Rickey lent me this several months ago at the end of a party when he was very drunk and it was very late and it has been sitting by my bed ever since; as a result, I had the kinda neat experience of going into the reading experience not remembering for the life of me why I wanted to borrow this or why he wanted me to read it. When I saw it was by Daniel Clowes, a dude whose stuff I've never read but heard plenty about, I got extra excited that I decided to clean a bit of my room for no particular reason today.
At the start, "The Death Ray" seemed to fit in perfectly with the whole "coming of age" theme I've already covered this week in other posts, which both struck me as serendipitous and also a bit daunting seeing as how said theme is starting to wear on me after several days of thinking about it intensely. But the first part of "Death Ray" struck a nice balance between slice of life and edging on strange, in the process both holding my attention and making me feel the right kind of uneasy. I found the main characters relatable enough that when more or less out of nowhere (especially for a guy who didn't know what he was reading) the sci fi/psuedo-super hero elements kick in, it's a shock to the system that threw me but that I also cared about. In not that many pages, Clowes had got me invested in these kids, so no matter how bizarro the next act was, I was in for a pound.
That said, I definitely drifted a bit as the book went, and I suspect a lot of that is personal taste/mood/whatever. Everything is pretty well-constructed, but I did feel like the pacing of the book's first half was near-perfect in its diligence while about midway through things starting spiraling a bit too quickly for me to reconcile. This is where lack of mental preparation hurt me a bit, as reading it all in one sitting and not having the slightest concept of what I was getting into led to me getting uneasy when my car veered off the rails maybe earlier than I was ready for it too. I feel weird saying the story would have been better served if it was either gonzo from the get-go or more deliberate in the homestretch because this is one of those times where my gut tells me that my personal reading is not necessarily reflective of the way things "should have been done."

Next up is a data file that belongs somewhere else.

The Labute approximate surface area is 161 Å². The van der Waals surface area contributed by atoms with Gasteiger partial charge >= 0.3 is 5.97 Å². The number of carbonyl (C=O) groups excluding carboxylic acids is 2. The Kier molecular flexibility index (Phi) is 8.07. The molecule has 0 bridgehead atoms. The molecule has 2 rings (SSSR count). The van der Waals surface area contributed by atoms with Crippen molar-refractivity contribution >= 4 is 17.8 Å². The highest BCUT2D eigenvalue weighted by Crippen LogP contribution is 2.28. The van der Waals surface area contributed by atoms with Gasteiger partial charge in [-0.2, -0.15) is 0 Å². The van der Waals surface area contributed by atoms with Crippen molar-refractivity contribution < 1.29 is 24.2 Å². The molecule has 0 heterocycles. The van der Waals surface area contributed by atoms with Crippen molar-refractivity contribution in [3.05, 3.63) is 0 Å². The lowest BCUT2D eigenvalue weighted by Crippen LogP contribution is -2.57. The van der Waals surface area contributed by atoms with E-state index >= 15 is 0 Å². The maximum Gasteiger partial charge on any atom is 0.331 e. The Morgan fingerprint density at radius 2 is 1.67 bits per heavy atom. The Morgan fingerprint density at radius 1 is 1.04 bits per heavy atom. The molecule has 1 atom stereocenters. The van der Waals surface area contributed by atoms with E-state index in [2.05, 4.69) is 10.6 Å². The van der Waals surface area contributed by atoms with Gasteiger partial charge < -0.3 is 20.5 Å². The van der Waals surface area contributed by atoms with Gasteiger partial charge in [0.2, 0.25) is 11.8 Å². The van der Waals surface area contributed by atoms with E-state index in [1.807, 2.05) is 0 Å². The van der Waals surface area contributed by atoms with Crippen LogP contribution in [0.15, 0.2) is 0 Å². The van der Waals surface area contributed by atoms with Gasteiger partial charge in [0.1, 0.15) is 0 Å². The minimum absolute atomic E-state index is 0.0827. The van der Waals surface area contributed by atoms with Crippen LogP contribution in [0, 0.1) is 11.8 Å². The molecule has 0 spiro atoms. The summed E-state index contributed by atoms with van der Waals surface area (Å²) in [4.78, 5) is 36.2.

Part of my faith that I didn't get all I was supposed to out of this initial reading and would dig more into the evolution of the story if I tried again comes from how much I dug so many of the flourishes Clowes uses. In even my meager indy reading experiences I've encountered plenty of experimental framing techniques that, in my opinion, fall flat on their face, but Clowes is genius in chopping his story up into sub-sections that are distinct both in terms of content and design and not losing you in the process. I love his clean drawing process, the way he makes simplicity looks pretty and even small things like how he uses borders and panel layout to mix things up.
I enjoyed "The Death Ray," but I think I respect it as a work more. This is definitely one of those cases where as a "reviewer" (I gotta put that in quotes because I certainly don't take myself too seriously in that regard) I recognize my own failings as far as letting my mood dictate my reading. I've been in a bt of a funk this week, so it's hard to fully appreciate a story that has a lot of downer elements in it, regardless of how brilliantly portrayed they are. I do think it speaks to the strength of the work, however, that even funky Ben didn't put this down and say "another day," because I wanted to see what happened next. There really is some smart stuff said in the course of this narrative about human nature, growing up and power that I haven't fully absorbed yet but look forward to processing in the days to come.
Don't take my word for it, buy this book for yourself